• Nimrod Jarrett Smith, Tsaladihi (1837–1893), a future Principal Chief of the Eastern Band, also served during the war
  • Confederate Brig. General Stand Watie (also known as Degataga, (1806–1871), a signer of the Treaty of New Echota) raided Union positions in the Indian Territory with his 1st Cherokee Mounted Rifles Regiment of the Army of Trans-Mississippi well after the Confederacy had abandoned the area. He became the last Confederate general to surrender—on June 25, 1865.[12]

After the war, the United States negotiated new treaties with the Five Civilized Tribes. All Five Tribes acknowledged "in writing that, because of the agreements they had made with the Confederate States during the Civil War, previous treaties made with the United States would no longer be upheld, thus prompting the need for a new treaty and an opportunity for the United States to fulfill its goal of wrenching more land" from their grasp.[13] The new treaty established peace and requiring them to emancipate their slaves and to offer them citizenship and territory within the reservation if the freedmen chose to stay with the tribe, as the US had done for enslaved African Americans. The area was made part of the reconstruction of the former Confederate States overseen by military officers and governors appointed by the federal government.

A 2020 study contrasted the successful distribution of free land to former slaves in the Cherokee Nation with the failure to give former slaves in the Confederacy free land. The study found that even though levels of inequality in 1860 were similar in the Cherokee Nation and the Confederacy, former black slaves prospered in the Cherokee Nation over the next decades. The Cherokee Nation had lower levels of racial inequality where blacks saw higher incomes, higher literacy rates, and greater school attendance.[14]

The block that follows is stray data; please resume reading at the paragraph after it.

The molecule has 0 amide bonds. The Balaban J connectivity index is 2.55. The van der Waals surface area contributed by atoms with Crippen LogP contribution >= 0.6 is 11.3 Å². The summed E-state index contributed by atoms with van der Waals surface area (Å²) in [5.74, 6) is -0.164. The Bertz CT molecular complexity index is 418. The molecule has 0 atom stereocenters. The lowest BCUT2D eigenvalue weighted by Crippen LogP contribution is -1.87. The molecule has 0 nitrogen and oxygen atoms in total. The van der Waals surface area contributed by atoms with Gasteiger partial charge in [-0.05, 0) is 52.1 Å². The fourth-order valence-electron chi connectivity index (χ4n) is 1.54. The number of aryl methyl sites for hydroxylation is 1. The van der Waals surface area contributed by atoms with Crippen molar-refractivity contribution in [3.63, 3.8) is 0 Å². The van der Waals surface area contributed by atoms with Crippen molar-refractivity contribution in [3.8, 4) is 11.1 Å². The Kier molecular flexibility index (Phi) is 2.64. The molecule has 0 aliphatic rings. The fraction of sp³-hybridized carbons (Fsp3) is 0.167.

Nation's demise


President Benjamin Harrison September 19, 1890, stopped the leasing of land in the Cherokee Outlet to cattlemen. The lease income had supported the Cherokee Nation in its efforts to prevent further encroachments on tribal lands.[15]

From 1898–1906, beginning with the Curtis Act of 1898, the US federal government set about the dismantling of the Cherokee Nation's governmental and civic institutions, in preparation for the incorporation of the Indian Territory into the new state of Oklahoma. In response, the leaders of the Five Civilized Tribes sought to gain approval for a new State of Sequoyah in 1905 that would have a Native American constitution and government. The proposal received a cool reception in Congress and failed. The tribal government of the Cherokee Nation was dissolved in 1906. After this, the structure and function of the tribal government were not formally defined. The federal government occasionally designated chiefs of a provisional "Cherokee Nation", but usually just long enough to sign treaties.[16]